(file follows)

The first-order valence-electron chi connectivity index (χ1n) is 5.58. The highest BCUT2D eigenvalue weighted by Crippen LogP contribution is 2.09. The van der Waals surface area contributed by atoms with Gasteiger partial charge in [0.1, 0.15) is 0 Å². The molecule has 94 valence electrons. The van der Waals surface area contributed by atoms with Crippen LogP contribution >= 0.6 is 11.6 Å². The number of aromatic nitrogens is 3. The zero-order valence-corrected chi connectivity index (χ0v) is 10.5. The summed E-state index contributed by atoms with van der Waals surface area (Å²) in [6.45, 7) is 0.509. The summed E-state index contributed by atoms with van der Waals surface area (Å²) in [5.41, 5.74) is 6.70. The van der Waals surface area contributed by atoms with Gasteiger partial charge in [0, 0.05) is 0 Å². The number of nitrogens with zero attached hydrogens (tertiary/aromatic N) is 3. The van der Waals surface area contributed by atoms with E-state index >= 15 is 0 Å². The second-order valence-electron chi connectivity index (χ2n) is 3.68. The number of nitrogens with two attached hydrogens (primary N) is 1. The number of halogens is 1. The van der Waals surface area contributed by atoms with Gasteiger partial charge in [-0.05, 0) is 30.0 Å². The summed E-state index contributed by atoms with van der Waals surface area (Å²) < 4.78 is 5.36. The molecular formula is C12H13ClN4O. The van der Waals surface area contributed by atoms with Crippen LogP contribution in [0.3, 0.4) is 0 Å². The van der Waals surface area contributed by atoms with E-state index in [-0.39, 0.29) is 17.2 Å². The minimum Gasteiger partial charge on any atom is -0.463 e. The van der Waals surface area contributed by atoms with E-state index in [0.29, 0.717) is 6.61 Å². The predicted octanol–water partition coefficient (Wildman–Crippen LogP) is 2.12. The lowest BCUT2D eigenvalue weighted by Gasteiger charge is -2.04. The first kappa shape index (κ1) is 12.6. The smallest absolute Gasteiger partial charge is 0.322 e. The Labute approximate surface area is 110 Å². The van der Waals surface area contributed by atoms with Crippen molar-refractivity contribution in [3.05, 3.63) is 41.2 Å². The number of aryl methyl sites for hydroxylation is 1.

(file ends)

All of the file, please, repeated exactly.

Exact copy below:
The first-order valence-electron chi connectivity index (χ1n) is 5.58. The highest BCUT2D eigenvalue weighted by Crippen LogP contribution is 2.09. The van der Waals surface area contributed by atoms with Gasteiger partial charge in [0.1, 0.15) is 0 Å². The molecule has 94 valence electrons. The van der Waals surface area contributed by atoms with Crippen LogP contribution >= 0.6 is 11.6 Å². The number of aromatic nitrogens is 3. The zero-order valence-corrected chi connectivity index (χ0v) is 10.5. The summed E-state index contributed by atoms with van der Waals surface area (Å²) in [6.45, 7) is 0.509. The summed E-state index contributed by atoms with van der Waals surface area (Å²) in [5.41, 5.74) is 6.70. The van der Waals surface area contributed by atoms with Gasteiger partial charge in [0, 0.05) is 0 Å². The number of nitrogens with zero attached hydrogens (tertiary/aromatic N) is 3. The van der Waals surface area contributed by atoms with E-state index >= 15 is 0 Å². The second-order valence-electron chi connectivity index (χ2n) is 3.68. The number of nitrogens with two attached hydrogens (primary N) is 1. The number of halogens is 1. The van der Waals surface area contributed by atoms with Gasteiger partial charge in [-0.05, 0) is 30.0 Å². The summed E-state index contributed by atoms with van der Waals surface area (Å²) < 4.78 is 5.36. The molecular formula is C12H13ClN4O. The van der Waals surface area contributed by atoms with Crippen LogP contribution in [0.3, 0.4) is 0 Å². The van der Waals surface area contributed by atoms with E-state index in [-0.39, 0.29) is 17.2 Å². The minimum Gasteiger partial charge on any atom is -0.463 e. The van der Waals surface area contributed by atoms with E-state index in [0.29, 0.717) is 6.61 Å². The predicted octanol–water partition coefficient (Wildman–Crippen LogP) is 2.12. The lowest BCUT2D eigenvalue weighted by Gasteiger charge is -2.04. The first kappa shape index (κ1) is 12.6. The smallest absolute Gasteiger partial charge is 0.322 e. The Labute approximate surface area is 110 Å². The van der Waals surface area contributed by atoms with Crippen molar-refractivity contribution in [3.05, 3.63) is 41.2 Å². The number of aryl methyl sites for hydroxylation is 1.